The Many Benefits of Single-Sex Classrooms

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The teacher tossed a Styrofoam basketball to the outstretched arms of a fifth grade boy. Catching the ball was the incentive for the boys to point out missing conventions in a paragraph. The teacher projected a paragraph on the board with omitted punctuation for the students to add. The other boys in the class watched him as he went to the board to add the missing comma and then tossed the ball back to the teacher. A few seconds later, other arms shot up in the air to point out other missing conventions (Stotsky). A simple incentive of competition for the boys made them enjoy learning and actually got them to participate in class. Although single-sex classrooms can develop stereotypes for both genders, separating boys and girls can be beneficial for the students. Single-sex classes are more effective because they raise test scores, create fewer distractions, and make kids interested in school.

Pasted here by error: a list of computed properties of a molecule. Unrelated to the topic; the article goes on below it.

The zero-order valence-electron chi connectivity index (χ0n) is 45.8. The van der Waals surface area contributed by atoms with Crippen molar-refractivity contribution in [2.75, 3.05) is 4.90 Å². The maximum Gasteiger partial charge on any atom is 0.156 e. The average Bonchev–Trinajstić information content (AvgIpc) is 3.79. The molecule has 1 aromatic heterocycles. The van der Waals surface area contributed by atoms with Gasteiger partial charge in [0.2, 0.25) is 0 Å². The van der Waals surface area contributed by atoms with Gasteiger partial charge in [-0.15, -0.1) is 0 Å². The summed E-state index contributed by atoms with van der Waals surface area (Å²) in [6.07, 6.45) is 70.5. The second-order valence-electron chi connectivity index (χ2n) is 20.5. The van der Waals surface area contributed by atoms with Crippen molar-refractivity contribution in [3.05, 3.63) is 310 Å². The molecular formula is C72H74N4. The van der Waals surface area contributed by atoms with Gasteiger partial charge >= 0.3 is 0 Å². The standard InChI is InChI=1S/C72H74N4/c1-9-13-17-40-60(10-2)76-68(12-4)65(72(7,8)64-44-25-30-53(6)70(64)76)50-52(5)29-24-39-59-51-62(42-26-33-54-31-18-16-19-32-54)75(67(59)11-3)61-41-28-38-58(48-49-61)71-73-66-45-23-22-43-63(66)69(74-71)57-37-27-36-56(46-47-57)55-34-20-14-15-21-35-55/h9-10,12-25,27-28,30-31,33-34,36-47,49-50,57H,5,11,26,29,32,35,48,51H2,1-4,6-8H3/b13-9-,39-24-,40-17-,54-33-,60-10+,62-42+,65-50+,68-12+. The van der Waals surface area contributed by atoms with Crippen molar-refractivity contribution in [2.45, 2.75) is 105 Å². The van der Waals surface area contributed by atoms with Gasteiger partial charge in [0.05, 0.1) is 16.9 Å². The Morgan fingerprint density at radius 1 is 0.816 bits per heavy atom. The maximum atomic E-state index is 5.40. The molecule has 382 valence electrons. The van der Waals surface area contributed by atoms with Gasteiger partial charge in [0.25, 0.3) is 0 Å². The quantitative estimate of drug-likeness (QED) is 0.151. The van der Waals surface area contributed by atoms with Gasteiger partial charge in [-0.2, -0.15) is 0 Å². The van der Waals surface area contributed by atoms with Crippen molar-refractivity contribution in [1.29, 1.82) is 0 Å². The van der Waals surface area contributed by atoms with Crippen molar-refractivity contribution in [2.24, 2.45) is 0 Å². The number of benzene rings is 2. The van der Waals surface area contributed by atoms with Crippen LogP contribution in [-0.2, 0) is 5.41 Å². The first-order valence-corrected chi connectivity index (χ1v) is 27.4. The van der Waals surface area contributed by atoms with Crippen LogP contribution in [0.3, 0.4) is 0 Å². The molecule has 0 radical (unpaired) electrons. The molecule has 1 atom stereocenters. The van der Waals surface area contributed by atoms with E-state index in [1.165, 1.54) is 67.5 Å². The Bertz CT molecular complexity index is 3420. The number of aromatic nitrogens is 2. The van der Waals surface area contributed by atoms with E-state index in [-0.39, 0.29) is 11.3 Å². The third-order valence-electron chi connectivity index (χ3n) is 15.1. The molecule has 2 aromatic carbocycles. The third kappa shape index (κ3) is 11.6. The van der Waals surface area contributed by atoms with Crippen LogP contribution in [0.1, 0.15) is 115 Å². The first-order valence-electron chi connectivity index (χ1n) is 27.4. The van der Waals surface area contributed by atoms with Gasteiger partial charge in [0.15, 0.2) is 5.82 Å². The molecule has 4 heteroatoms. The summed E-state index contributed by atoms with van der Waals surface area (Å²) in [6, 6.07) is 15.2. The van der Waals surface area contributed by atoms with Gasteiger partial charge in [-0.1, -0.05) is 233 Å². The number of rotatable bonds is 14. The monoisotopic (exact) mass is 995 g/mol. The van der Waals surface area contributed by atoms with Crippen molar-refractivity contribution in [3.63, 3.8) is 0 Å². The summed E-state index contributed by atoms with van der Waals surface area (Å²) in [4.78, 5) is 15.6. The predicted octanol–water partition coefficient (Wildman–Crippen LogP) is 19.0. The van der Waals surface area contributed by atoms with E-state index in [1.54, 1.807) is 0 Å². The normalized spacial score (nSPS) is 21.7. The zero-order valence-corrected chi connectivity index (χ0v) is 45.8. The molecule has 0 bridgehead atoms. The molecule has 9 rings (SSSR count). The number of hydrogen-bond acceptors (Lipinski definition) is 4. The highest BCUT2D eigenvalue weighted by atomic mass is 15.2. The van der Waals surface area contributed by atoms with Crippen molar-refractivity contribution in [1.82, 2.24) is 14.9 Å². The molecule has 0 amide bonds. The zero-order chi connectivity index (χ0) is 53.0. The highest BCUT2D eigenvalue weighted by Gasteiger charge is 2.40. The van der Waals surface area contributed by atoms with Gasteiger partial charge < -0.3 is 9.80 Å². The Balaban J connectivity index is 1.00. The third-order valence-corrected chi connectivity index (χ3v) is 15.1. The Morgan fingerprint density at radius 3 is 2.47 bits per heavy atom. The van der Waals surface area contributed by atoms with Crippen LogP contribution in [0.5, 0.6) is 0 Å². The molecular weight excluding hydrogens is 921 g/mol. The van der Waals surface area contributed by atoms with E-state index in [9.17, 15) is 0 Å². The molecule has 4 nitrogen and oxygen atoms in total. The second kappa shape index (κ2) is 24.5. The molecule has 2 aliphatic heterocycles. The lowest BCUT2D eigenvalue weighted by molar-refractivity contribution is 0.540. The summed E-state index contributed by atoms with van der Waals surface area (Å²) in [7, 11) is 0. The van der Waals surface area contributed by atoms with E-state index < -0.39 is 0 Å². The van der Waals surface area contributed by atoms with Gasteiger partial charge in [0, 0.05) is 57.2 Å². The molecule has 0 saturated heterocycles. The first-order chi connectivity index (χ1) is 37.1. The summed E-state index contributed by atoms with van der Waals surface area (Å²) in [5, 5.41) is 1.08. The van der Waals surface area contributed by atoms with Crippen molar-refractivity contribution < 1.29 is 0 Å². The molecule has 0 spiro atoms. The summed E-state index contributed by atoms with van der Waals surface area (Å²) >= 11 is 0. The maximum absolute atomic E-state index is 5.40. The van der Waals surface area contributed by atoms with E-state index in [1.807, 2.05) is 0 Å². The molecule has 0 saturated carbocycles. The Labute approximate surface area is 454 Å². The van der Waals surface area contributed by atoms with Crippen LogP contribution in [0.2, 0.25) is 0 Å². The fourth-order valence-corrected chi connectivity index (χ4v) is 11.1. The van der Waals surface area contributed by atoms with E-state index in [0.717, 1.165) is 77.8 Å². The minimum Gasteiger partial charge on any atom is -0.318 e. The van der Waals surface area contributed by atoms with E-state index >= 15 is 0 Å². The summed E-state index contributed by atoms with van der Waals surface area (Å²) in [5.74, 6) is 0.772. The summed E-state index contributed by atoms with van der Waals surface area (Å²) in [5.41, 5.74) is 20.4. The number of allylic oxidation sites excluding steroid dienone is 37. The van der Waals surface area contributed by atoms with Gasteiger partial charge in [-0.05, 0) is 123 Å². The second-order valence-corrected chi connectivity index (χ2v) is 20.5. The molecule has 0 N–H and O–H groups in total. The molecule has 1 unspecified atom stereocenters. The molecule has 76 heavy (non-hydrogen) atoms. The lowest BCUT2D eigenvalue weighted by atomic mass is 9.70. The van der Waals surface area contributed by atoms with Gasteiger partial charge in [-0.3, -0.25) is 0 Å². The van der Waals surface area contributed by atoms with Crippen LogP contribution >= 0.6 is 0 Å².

Students are more focused and therefore have better test scores in single-sex classrooms. Although stereotypes are formed because of separating genders, a study in the 2009 British Educational Research Journal concluded that in single-sex classrooms, girls achieve more in math and science while boys achieve more in English (Kwong). Stereotypes have been developed early on of what girls and boys are more proficient at. Naturally girls are better at English; boys, math and science (compound sentence: elliptical construction). Single-sex classes encourage girls to pursue more in science and math and boys in English because it takes away gender stereotypes. If a boy and a girl are in the same science class working together, the girl becomes the scribe to write down data while the boy is doing the experiment (Kwong). Math and scien...

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Spielhagen, Frances R. "It All Depends...": Middle School Teachers Evaluate Single-Sex Classes." RMLE Online: Research In Middle Level Education 34.7 (2011): 1-12. ERIC. Web. 4 Feb. 2014.

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Summers, Christopher B. “Md. Should Support Single-Sex Schools.” Baltimore Sun. Mar. 2013: A.13. SIRS Issues Researcher. Web. Jan. 2014.
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